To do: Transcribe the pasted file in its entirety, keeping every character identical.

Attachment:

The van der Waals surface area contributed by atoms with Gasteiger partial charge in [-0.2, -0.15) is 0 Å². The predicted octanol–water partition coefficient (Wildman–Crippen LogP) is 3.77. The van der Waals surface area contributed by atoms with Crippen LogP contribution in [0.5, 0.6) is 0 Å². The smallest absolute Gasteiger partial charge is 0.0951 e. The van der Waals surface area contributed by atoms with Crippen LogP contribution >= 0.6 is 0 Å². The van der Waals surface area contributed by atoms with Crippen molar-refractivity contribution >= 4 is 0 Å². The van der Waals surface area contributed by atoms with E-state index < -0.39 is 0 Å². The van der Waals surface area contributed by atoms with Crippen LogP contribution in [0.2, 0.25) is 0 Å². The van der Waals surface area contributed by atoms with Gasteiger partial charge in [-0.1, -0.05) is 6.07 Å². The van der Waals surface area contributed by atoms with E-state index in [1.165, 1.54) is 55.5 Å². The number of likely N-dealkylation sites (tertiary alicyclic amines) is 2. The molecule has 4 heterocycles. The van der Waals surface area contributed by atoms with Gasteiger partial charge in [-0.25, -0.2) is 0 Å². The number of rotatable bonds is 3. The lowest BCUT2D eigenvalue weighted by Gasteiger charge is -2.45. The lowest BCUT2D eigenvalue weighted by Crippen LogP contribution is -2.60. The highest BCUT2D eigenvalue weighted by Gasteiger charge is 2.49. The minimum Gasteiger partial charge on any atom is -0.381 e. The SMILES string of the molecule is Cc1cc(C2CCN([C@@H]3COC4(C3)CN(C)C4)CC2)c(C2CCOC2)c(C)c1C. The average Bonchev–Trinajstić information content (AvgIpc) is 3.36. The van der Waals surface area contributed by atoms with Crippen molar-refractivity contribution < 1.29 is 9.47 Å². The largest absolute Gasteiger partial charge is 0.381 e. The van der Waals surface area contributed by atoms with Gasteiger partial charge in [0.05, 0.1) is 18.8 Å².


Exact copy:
The van der Waals surface area contributed by atoms with Gasteiger partial charge in [-0.2, -0.15) is 0 Å². The predicted octanol–water partition coefficient (Wildman–Crippen LogP) is 3.77. The van der Waals surface area contributed by atoms with Crippen LogP contribution in [0.5, 0.6) is 0 Å². The smallest absolute Gasteiger partial charge is 0.0951 e. The van der Waals surface area contributed by atoms with Crippen LogP contribution >= 0.6 is 0 Å². The van der Waals surface area contributed by atoms with Crippen molar-refractivity contribution >= 4 is 0 Å². The van der Waals surface area contributed by atoms with E-state index < -0.39 is 0 Å². The van der Waals surface area contributed by atoms with Crippen LogP contribution in [0.2, 0.25) is 0 Å². The van der Waals surface area contributed by atoms with Gasteiger partial charge in [-0.1, -0.05) is 6.07 Å². The van der Waals surface area contributed by atoms with E-state index in [1.165, 1.54) is 55.5 Å². The number of likely N-dealkylation sites (tertiary alicyclic amines) is 2. The molecule has 4 heterocycles. The van der Waals surface area contributed by atoms with Gasteiger partial charge in [-0.25, -0.2) is 0 Å². The number of rotatable bonds is 3. The lowest BCUT2D eigenvalue weighted by Gasteiger charge is -2.45. The lowest BCUT2D eigenvalue weighted by Crippen LogP contribution is -2.60. The highest BCUT2D eigenvalue weighted by Gasteiger charge is 2.49. The minimum Gasteiger partial charge on any atom is -0.381 e. The SMILES string of the molecule is Cc1cc(C2CCN([C@@H]3COC4(C3)CN(C)C4)CC2)c(C2CCOC2)c(C)c1C. The average Bonchev–Trinajstić information content (AvgIpc) is 3.36. The van der Waals surface area contributed by atoms with Crippen molar-refractivity contribution < 1.29 is 9.47 Å². The largest absolute Gasteiger partial charge is 0.381 e. The van der Waals surface area contributed by atoms with Gasteiger partial charge in [0.05, 0.1) is 18.8 Å².